Three young children burst out of the front door of a bright yellow beach house with a thatched roof, screaming. The door, with wood swollen from the seaside humidity, bangs off the door frame as they try to slam it in the face of their pursuers. Max, two feet high and thick thighed, spots his hiding place immediately. His tiny legs are so short you can barely see them in the overgrown grass as he tears toward the massive potato bush growing a few meters from the house and, with stunning grace, dives straight under it, burying himself amidst the brambles and shouting in baby language as Daniel and I careen, barefoot, down the mapalo path, barely affected by the sharp crushed shells giving way beneath our calloused feet – feet which have not yet known shoes.
We are pursued by no less than three large Mozambicans, some of the fastest runners in Southern Africa, shouting the odds in Chitswa and snatching at our heels as we desperately make our escape.
“Up the tree! Mind the boomslang in the hollow!” I screech at Daniel as we reach the car park, and he immediately begins climbing, nimbly avoiding the dark crevice on the west side as well as a thick arm which swings out to grab him. He’s up, poking his head through the thick canopy above to watch me with wide eyes as I sprint to the generator room, looking for a place to hide.
My venators are three steps behind me -
My goat flees in the wake of our bedlam, braying blue murder -
I dive behind the generator room -
Make for the pathway near the well -
Sprint uphill towards the school hut and -
I am surrounded.
Quick as the black mamba residing beneath my parents bedroom deck, Saramento, the fastest of our trappers, grabs hold of my arms, wrestling me to the ground so that Kandida, dreaded by all children and terrifying in her girth, can grab my legs and together they transport me, like a wild boar, to the poitjie pot, screaming and cursing the earth.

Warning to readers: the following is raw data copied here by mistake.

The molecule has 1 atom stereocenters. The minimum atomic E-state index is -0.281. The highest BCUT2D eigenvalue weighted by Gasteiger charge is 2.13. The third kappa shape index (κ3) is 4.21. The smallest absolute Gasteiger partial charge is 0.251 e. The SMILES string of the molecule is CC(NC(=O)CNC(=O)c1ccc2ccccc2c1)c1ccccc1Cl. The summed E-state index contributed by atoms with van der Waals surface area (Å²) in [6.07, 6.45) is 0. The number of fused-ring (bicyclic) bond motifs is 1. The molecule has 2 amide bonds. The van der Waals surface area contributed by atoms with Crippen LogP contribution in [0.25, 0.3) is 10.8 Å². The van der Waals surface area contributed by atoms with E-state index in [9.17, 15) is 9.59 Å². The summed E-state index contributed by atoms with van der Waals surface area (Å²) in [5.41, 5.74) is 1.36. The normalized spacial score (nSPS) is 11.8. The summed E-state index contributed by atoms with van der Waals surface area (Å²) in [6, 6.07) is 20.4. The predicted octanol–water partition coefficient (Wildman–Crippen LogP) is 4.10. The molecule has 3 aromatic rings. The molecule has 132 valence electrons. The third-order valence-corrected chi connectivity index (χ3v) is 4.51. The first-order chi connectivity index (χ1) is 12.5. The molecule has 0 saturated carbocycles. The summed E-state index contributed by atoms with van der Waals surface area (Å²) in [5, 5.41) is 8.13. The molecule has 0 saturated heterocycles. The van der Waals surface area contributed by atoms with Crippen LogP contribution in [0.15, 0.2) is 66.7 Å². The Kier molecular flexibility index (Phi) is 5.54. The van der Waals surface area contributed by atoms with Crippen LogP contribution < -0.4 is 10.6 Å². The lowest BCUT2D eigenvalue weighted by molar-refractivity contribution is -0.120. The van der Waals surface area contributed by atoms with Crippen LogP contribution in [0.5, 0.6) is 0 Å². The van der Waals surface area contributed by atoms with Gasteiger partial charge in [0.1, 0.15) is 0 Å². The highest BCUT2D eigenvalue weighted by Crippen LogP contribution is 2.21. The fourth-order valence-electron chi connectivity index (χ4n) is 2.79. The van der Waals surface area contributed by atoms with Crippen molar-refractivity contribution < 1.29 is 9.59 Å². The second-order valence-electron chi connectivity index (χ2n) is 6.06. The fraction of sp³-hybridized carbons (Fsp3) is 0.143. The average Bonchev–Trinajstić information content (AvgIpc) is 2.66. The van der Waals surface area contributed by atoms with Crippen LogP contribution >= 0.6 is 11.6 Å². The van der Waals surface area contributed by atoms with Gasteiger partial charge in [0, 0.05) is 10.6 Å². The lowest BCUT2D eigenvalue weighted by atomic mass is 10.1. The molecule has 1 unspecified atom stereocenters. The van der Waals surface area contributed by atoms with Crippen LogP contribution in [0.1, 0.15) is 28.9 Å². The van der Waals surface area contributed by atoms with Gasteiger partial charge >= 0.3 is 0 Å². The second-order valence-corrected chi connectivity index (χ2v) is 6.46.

I can hear Daniel threatening to jump out of the Zulu Podberry tree. Someone has climbed up after him. In the end he doesn’t have the guts and is hauled down, biting and using all the swear words he’s learned from Dad.
Max is still buried beneath the potato bush, shrieking at Judy to leave him alone.
Daniel and I are wrestled, writhing like electrified snakes, into the kitchen where Mother – that traitorous Rat! - stands over a smoking pot of execrable potion, cackling like the Wicked Witch of the West, praising her calamitous cohorts as her children are presented, shouting and frothing at the mouth.
You may be wondering at this point if this tale has a happy ending and I can assure you, it does not. Mozambique, you see, is a wild place, comprised of three main integrants: feral people, corrupt tax men and horrible diseases. Of these three, the two which are pertinent to our story are the feral people and the horrible diseases.
The horrible disease in question is, of course, malaria, the dreaded tropical fever that all of us have had at least 37 times each – a guarantee when living in a place like Mozambique.
And so it was that Mother Rodent was so absolutely sick of drip feeding us Quoartem and cleaning vomit off the sheets at 2am, that she concocted a vile and vitriolic poison made up of pawpaw leaves - legend in Mozambican culture, the kernel of their herb-lore, taken straight from the rambling recipes of the local Nanga, which Kandida, that fell and despotic nursemaid, swore would make us immune for all our lives.
Pursuant to this solemn promise, Mother Rodent had spent the morning filling the house with an odour so foul it could have smoked the devil out of hell, and then, with guileful charm, informed us three children that we were to drink at least one mug each of this pawpaw leaf tea, and that is when, with wills of iron, wild eyes and screeches of abandon, we went propelling through the front door, the intransigent executors of my mothers command hot on our heels.
Upon our capture she swooped down on us, pouring her egregious decoction down our gagging throats as we spluttered, coughed and screeched like rabid ferrets, and then were tossed, unceremoniously, onto the lawn outside to cotch and squall. Max, the last to evade entrapment, was finally manhandled from beneath the potato bush and put up a fight that a green-backed iguana would be proud of, as Mother Rodent brandished her terrible tonic and cackled, reprehensible, roguish and rapturous in her victory.
I am, now in hiding from Mother Rodent,
The Inscrutable Shrew